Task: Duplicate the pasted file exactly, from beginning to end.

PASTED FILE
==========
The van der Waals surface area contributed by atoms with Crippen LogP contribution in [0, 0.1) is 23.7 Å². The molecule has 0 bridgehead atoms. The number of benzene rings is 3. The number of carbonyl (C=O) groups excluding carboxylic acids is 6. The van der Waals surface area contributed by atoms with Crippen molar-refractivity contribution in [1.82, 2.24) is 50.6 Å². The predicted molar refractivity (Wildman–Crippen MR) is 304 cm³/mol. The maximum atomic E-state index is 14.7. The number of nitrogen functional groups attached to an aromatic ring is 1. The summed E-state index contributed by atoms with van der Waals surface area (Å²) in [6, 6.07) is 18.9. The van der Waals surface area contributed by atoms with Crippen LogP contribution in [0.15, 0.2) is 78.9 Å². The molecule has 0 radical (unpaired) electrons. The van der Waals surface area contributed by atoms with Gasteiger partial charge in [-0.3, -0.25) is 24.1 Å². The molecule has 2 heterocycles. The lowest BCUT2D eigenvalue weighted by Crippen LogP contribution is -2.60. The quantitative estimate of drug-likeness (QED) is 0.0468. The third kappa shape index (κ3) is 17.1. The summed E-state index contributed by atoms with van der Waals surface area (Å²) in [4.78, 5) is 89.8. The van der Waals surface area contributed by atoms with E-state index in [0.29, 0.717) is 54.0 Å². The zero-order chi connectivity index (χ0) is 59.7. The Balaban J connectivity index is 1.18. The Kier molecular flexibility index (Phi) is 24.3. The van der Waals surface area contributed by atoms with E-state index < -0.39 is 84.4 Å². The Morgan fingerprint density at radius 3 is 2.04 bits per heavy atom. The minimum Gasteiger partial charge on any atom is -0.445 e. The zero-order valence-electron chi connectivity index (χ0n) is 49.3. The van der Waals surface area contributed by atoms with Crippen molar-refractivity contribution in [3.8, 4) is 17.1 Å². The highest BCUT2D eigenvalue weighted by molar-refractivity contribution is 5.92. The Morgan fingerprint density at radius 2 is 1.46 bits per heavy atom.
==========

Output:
The van der Waals surface area contributed by atoms with Crippen LogP contribution in [0, 0.1) is 23.7 Å². The molecule has 0 bridgehead atoms. The number of benzene rings is 3. The number of carbonyl (C=O) groups excluding carboxylic acids is 6. The van der Waals surface area contributed by atoms with Crippen molar-refractivity contribution in [1.82, 2.24) is 50.6 Å². The predicted molar refractivity (Wildman–Crippen MR) is 304 cm³/mol. The maximum atomic E-state index is 14.7. The number of nitrogen functional groups attached to an aromatic ring is 1. The summed E-state index contributed by atoms with van der Waals surface area (Å²) in [6, 6.07) is 18.9. The van der Waals surface area contributed by atoms with Crippen LogP contribution in [0.15, 0.2) is 78.9 Å². The molecule has 0 radical (unpaired) electrons. The van der Waals surface area contributed by atoms with Gasteiger partial charge in [-0.3, -0.25) is 24.1 Å². The molecule has 2 heterocycles. The lowest BCUT2D eigenvalue weighted by Crippen LogP contribution is -2.60. The quantitative estimate of drug-likeness (QED) is 0.0468. The third kappa shape index (κ3) is 17.1. The summed E-state index contributed by atoms with van der Waals surface area (Å²) in [4.78, 5) is 89.8. The van der Waals surface area contributed by atoms with E-state index in [0.29, 0.717) is 54.0 Å². The zero-order chi connectivity index (χ0) is 59.7. The Balaban J connectivity index is 1.18. The Kier molecular flexibility index (Phi) is 24.3. The van der Waals surface area contributed by atoms with E-state index < -0.39 is 84.4 Å². The Morgan fingerprint density at radius 3 is 2.04 bits per heavy atom. The minimum Gasteiger partial charge on any atom is -0.445 e. The zero-order valence-electron chi connectivity index (χ0n) is 49.3. The van der Waals surface area contributed by atoms with Crippen molar-refractivity contribution in [3.8, 4) is 17.1 Å². The highest BCUT2D eigenvalue weighted by molar-refractivity contribution is 5.92. The Morgan fingerprint density at radius 2 is 1.46 bits per heavy atom.